T 04:00 - 06:00
The Self and the Sense of the Self
Many analytic philosophers think that the problem of the self is disreputable or illusory. Others think it can be reduced to a few points of philosophical logic. Or that philosophy must increasingly defer to experimental psychology. Few are really satisfied by these approaches, however; and if they are they ought not to be.
I aim to show why this is so, and to develop a new framework in which to approach the problem. I will argue that phenomenology must precede metaphysics when one approaches the question of the nature and existence of the self, and raise four main questions. The first is the local phenomenological question (1) What is the nature of the human sense of the self (in so far as we can generalize about it)? This triggers the general phenomenological question (2) Are there other possibilities, when it comes to a sense of the self? (Can we describe the minimal case of genuine possession of a sense of the self)? The answers to (1) and (2) raise the conditions question. (3) What are the grounds or preconditions of possession of a sense of the self? and (3) raises a battery of subsidiary questions. (It is best approached via the familiar question `What are the necessary conditions of self-consciousness?' I will suggest that many have overestimated the strength of the conditions that can be established as necessary for self-consciousness.) But progress is being made, at least potentially. For if one can produce satisfactory answers to (1), (2), and (3), I think one can finally get into a good position to raise and answer the factual question, the straightforwardly metaphysical question (4) Is there (could there be) such a thing as the self? I will try to remove some very large obstacles, both real and imagined, to answer Yes to question (4).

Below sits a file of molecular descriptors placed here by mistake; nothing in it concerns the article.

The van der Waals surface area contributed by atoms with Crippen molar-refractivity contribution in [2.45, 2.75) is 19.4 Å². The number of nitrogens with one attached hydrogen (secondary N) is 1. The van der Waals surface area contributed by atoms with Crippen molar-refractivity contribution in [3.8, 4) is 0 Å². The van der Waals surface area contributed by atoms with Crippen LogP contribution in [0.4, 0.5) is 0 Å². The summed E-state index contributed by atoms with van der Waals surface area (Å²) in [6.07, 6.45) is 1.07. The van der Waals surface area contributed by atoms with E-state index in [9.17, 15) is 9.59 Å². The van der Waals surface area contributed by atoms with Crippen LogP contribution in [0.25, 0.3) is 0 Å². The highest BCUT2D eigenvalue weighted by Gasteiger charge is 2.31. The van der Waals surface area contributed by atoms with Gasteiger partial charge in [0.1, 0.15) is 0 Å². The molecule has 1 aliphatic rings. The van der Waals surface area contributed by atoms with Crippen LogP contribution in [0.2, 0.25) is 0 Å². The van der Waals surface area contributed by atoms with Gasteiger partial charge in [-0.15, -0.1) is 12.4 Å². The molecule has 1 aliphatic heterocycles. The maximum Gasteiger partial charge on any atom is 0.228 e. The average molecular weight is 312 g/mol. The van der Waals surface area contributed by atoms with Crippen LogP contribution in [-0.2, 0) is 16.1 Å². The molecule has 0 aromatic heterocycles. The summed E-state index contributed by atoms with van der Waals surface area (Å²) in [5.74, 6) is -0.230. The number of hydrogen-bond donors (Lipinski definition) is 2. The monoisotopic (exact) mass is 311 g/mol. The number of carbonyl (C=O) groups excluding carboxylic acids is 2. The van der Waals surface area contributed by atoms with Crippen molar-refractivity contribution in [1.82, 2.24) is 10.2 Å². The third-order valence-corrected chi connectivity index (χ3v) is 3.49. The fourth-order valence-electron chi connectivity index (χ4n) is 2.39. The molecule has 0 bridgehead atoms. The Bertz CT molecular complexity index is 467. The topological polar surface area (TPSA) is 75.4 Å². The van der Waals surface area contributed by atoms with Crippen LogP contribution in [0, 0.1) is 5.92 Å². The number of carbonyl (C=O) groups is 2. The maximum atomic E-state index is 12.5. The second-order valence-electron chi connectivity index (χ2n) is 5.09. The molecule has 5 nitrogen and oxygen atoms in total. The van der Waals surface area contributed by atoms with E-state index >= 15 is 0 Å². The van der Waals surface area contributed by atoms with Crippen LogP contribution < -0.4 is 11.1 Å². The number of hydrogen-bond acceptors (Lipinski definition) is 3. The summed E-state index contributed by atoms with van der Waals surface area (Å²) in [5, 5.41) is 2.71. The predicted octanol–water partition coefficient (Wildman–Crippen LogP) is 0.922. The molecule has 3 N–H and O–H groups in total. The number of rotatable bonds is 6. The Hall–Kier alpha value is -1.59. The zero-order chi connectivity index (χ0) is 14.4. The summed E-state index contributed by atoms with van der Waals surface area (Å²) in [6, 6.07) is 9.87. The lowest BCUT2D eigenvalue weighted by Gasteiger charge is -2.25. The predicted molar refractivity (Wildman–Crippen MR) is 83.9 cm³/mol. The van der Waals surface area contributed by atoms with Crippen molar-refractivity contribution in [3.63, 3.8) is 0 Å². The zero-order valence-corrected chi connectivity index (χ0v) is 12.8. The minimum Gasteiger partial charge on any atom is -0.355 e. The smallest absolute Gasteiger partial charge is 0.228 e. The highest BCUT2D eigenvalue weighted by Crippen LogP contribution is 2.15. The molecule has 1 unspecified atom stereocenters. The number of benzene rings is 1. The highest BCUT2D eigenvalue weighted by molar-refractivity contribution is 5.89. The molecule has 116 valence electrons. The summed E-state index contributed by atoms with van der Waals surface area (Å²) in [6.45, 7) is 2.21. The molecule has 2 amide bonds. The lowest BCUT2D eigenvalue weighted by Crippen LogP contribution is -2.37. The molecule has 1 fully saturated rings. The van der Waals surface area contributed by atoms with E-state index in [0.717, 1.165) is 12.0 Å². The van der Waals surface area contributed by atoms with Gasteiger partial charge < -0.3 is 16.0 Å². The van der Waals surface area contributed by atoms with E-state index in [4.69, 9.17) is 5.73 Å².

READING: There are no large primary texts, but most of you will already know some some of the most useful starting points.
More detailed reading lists for each week will be circulated in advance of each week's meeting.
G83.3300-001 Philosophical Research
To Be Arranged
G83.3301-001 Philosophical Research
To Be Arranged
in Law, Philosophy & Political Theory
W 11:00 - 01:00
R 04:00 - 07:00 Note: Same as L06.3517
This course will follow the Law School calendar, with the first meeting on Wednesday, August 27.
Enrollment requires permission of the instructors. If you wish to enroll, submit a brief statement describing your interest and background in philosophy and political theory to Lynn Gilbert, secretary to Prof. Dworkin, 422 Vanderbuilt Hall, 40 Washington Square South. Admission will be decided just before the beginning of the term. The Colloquium is a research seminar at which visitors and local faculty present their current work. Each week there is material to read in advance, which is discussed in detail with the author. Topics depend on what people are working on. In addition to the conveners and others from the NYU Law and Philosophy faculties, those whose work is discussed are expected to include Anthony Appiah, John Hart Ely, Barbara Herman, Will Kymlicka, Robert Post, John Roemer, and John Simmons.